Connecting with customers in meaningful and relevant ways is the backbone of successful marketing. It has never been more important to use data to cleverly to support cross-channel marketing activities that can better drive sales.
The data people share on social media can be quite valuable to businesses, since it helps them personalize their email and mobile optimized offers.
Some companies even specialize in collecting and selling consumer information on social network sites, but this information should be treated with care: Not everyone is comfortable with the storage of their personal information, and some consumers may seek legal retribution if a marketer uses this without their consent.
Conditions for accessing social profile data
At present, the onus is on the web user (whether on desktop, mobile, or tablets) to setup their profile permissions to ensure that their information is either private or public, depending on their own preferences.
At the same time, no advertiser or business is allowed to collect social data of its user without asking them to volunteer this information up front.
Methods of accessing social profile data
Social media sites usually know more about your clients than you do -- and some digital services offer tools to access that knowledge legitimately.
Social subscription, for example, is one way to allow visitors to subscribe to email newsletters via a social network login as an alternative to filling in the traditional email address, name and other require fields manually.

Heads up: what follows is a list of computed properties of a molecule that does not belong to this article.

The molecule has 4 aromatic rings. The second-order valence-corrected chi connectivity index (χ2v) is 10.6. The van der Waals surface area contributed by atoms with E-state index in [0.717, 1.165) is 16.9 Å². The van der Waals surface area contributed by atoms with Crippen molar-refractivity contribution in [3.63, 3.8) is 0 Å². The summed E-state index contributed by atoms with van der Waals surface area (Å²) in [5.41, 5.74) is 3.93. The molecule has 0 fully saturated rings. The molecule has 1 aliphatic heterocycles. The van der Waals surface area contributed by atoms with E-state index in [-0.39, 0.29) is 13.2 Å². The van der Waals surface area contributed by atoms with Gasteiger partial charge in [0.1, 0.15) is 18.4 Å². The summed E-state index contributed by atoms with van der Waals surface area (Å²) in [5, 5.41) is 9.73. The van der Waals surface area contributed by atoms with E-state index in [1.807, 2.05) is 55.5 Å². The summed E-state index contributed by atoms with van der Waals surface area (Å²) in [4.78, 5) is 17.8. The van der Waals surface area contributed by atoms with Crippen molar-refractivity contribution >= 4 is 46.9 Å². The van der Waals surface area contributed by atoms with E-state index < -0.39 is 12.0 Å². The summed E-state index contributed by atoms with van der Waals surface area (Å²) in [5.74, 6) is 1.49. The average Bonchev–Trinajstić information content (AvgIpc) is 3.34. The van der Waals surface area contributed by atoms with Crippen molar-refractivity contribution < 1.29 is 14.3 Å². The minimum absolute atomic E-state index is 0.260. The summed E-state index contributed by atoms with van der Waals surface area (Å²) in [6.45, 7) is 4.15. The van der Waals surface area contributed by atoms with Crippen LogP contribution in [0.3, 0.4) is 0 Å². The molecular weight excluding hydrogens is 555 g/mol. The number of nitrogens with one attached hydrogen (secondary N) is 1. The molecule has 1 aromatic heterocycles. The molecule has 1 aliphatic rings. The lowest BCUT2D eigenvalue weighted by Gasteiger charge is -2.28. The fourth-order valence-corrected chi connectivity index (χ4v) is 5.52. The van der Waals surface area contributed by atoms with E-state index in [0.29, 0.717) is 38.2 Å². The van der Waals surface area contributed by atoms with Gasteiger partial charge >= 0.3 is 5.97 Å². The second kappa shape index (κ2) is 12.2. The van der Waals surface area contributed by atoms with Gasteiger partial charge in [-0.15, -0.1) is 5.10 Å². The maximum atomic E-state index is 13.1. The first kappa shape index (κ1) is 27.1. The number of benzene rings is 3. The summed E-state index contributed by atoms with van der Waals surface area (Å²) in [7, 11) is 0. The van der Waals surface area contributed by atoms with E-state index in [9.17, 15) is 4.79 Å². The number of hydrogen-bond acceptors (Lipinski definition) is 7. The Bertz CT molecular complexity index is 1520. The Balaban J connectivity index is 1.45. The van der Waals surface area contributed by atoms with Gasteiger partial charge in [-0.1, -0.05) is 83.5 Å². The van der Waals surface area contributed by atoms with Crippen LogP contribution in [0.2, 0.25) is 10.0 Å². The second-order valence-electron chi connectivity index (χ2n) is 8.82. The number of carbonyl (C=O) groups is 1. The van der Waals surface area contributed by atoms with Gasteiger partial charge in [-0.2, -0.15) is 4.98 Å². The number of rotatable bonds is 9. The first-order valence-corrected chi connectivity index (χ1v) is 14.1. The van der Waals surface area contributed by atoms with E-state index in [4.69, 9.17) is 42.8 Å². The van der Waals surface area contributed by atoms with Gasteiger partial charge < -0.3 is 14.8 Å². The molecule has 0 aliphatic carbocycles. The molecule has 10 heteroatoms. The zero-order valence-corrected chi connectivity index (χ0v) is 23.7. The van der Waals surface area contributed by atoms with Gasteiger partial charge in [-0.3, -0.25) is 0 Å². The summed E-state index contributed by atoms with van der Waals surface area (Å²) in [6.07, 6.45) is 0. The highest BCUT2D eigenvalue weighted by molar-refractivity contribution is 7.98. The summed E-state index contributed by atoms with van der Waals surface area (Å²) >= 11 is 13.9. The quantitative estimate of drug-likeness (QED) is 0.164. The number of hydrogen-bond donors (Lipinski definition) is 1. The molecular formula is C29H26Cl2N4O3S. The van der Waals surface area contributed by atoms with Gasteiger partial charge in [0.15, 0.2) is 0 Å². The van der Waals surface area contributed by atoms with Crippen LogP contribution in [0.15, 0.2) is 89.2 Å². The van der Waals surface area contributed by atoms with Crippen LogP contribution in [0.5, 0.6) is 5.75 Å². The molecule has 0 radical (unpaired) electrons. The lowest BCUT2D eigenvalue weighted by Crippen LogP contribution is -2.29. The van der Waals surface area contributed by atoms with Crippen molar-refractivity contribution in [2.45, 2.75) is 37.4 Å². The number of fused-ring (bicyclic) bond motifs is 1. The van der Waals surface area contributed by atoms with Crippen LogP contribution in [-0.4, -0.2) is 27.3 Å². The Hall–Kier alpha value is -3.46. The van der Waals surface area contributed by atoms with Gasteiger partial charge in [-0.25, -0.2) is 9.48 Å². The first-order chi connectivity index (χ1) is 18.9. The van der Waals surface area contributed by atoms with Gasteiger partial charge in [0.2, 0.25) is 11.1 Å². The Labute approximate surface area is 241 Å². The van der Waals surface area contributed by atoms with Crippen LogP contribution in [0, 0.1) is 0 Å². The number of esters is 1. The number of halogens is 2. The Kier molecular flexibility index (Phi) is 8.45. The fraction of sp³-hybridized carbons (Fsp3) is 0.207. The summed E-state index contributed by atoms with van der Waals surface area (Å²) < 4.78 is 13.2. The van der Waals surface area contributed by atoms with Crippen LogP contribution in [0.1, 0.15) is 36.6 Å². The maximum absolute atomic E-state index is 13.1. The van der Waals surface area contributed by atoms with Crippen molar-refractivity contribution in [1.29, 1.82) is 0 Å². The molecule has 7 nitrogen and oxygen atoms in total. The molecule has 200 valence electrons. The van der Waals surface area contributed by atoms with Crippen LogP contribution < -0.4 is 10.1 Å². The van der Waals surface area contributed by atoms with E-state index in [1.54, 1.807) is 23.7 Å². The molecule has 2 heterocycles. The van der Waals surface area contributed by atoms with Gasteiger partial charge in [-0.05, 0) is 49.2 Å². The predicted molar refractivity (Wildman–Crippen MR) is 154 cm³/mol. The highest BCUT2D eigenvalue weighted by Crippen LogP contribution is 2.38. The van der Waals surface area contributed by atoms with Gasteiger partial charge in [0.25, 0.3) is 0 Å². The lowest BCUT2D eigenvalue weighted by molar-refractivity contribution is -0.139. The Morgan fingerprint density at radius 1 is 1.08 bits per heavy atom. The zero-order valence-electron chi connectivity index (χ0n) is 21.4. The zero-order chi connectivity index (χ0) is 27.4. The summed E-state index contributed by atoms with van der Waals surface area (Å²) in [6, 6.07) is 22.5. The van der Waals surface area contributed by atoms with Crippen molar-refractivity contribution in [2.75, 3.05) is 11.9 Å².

Why enable email subscription via social login?
- Every social account can have lots of additional data about a user to help you refine your segmentation; from gender to location to interests
- Social data helps you send more targeted promotions and adjust your campaigns to users' change of preferences or location
- Accoding to a Blue Inc. study this year, if you personalize the experience between you and your subscribers, they are 50 percent more likely to return to your site, and 40 percent more likely to recommend you to others
- Also as per Blue Inc. 2012, consumers often provide faulty information when subscribing via a form, with the majority admitting that they have given incomplete or incorrect information
- The average social media user has 195 connections: Imagine the exposure and other marketing possibilities if you could tap into those connections
In summary, social subscription integrated into newsletter subscription forms helps marketers grow their contact lists and learn more about their audience. It simplifies and increases the accuracy of the subscription process, helping drive increased conversions.
There are, of course, other methods of gathering social profile data (such as the Rapleaf service I noted in an earlier article) however, with new and more advanced tools like social subscribe being developed, marketers today have an unprecedented ability to get and leverage social profile data.
Legal issues surrounding social data
Regardless of how you are accessing and using it, personal information published on the web has a lifespan far beyond the site where it originally may have been submitted, which is why social media data-use is increasingly finding its way into the courtroom.